Successful learners continually monitor their comprehension both while they study something and at some point after they’ve studied it (Dunlosky, Rawson, & McDonald, 2002; Hacker, Bol, Horgan, & Rakow, 2000; Weaver & Kelemen, 1997). Furthermore, when they realize they don’t understand, they take steps to correct the situation, perhaps by rereading a section of a textbook or asking a question in class. In contrast, low achievers rarely check themselves or take appropriate action when they don’t comprehend something. Poor readers, for instance, seldom reread paragraphs they haven’t completely understood the first time around (L. Baker & Brown, 1984; Haller, Child, & Walberg, 1988; Stone, 2000).

As you read a textbook, when is the information in working memory? in long-term memory? With your answers in mind, explain why students should monitor their comprehension both as they read and also at a later time.

Many children and adolescents engage in little, if any, comprehension monitoring (Dole et al., 1991; Markman, 1979; J. W. Thomas, 1993a). When they don’t monitor their learning and comprehension, they don’t know what they know and what they don’t know; consequently, they may think they have mastered something when they really haven’t. Although this illusion of knowing is especially common in young children, it is seen in learners at all levels, even college students (L. Baker, 1989; Hacker, 1998; Schneider & Lockl, 2002). When paper-and-pencil exams become common at upper grade levels, an illusion of knowing can lead students to overestimate how well they will perform on these assessments (e.g., Hacker et al., 2000). My own students occasionally come to me expressing frustration with low test scores. “I knew the material so well!” they tell me. But when we sit down and begin to talk about the exam material, it usually becomes clear that in fact they have only a vague understanding of some ideas and an incorrect understanding of others.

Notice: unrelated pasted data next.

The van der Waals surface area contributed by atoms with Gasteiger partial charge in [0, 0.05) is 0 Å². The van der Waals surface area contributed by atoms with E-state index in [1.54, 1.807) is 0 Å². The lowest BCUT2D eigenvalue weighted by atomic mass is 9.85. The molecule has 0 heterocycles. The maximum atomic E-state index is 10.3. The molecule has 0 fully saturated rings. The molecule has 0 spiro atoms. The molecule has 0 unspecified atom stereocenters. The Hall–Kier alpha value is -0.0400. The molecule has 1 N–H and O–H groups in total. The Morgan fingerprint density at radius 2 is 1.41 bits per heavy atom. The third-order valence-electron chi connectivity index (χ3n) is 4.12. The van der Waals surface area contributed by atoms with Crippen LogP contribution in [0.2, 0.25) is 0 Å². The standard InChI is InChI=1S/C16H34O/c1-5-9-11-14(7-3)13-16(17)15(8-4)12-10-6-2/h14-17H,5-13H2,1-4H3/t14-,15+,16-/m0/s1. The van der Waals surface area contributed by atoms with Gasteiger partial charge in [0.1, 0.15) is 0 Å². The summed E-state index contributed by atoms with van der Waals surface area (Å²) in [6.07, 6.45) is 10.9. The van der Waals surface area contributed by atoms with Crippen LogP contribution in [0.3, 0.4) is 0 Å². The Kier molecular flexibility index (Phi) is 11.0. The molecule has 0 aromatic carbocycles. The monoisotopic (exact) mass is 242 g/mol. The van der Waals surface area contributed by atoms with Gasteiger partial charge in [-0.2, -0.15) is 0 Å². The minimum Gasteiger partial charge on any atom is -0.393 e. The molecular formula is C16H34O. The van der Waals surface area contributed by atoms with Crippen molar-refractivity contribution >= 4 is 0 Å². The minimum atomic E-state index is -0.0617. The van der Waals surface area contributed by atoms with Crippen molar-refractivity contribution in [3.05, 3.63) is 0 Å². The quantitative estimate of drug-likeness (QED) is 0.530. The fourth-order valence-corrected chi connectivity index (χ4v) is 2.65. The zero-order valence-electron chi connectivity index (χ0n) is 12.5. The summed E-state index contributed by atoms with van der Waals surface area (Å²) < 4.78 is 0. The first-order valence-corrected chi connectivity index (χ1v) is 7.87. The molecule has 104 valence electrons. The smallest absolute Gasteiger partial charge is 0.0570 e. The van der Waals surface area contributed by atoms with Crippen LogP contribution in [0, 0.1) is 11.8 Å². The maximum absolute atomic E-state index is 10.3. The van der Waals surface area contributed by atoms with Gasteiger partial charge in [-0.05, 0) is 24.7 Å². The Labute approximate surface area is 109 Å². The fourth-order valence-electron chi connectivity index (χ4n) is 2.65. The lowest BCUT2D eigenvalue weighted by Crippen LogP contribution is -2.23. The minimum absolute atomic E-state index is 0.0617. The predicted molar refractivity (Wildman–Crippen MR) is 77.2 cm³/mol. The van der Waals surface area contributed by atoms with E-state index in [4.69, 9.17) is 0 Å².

Comprehension monitoring doesn’t have to be a solitary activity, of course. If students work in small study groups, they can easily test one another on material they are studying and may detect gaps or misconceptions in one another’s understandings (Dunning et al., 2004; Hacker, 1998). Yet to be truly effective learners, students must ultimately learn how to test themselves as well. One effective strategy is self-explanation, in which students frequently stop to explain to themselves what they have learned (deLeeuw & Chi, 2003). Another, similar approach is self-questioning, in which students periodically stop to ask themselves questions—essentially internalizing the mutual question-asking process they have learned from small-group study sessions (Dunning et al., 2004; Wong, 1985). Their self-questions should, of course, include not only simple, fact-based questions but also the elaborative questions described earlier.

Some of the strategies just described, such as taking notes and making outlines, are behaviors we can actually see. Others, such as retrieving relevant prior knowledge and monitoring comprehension, are internal mental processes that we often cannot see. It is probably the latter set of strategies—internal mental processes—that ultimately affect students’ learning (Kardash & Amlund, 1991). As we help students develop learning and study strategies, then, we must remember that behavioral strategies (e.g., taking notes) will be useful only to the extent that they promote more effective cognitive processing.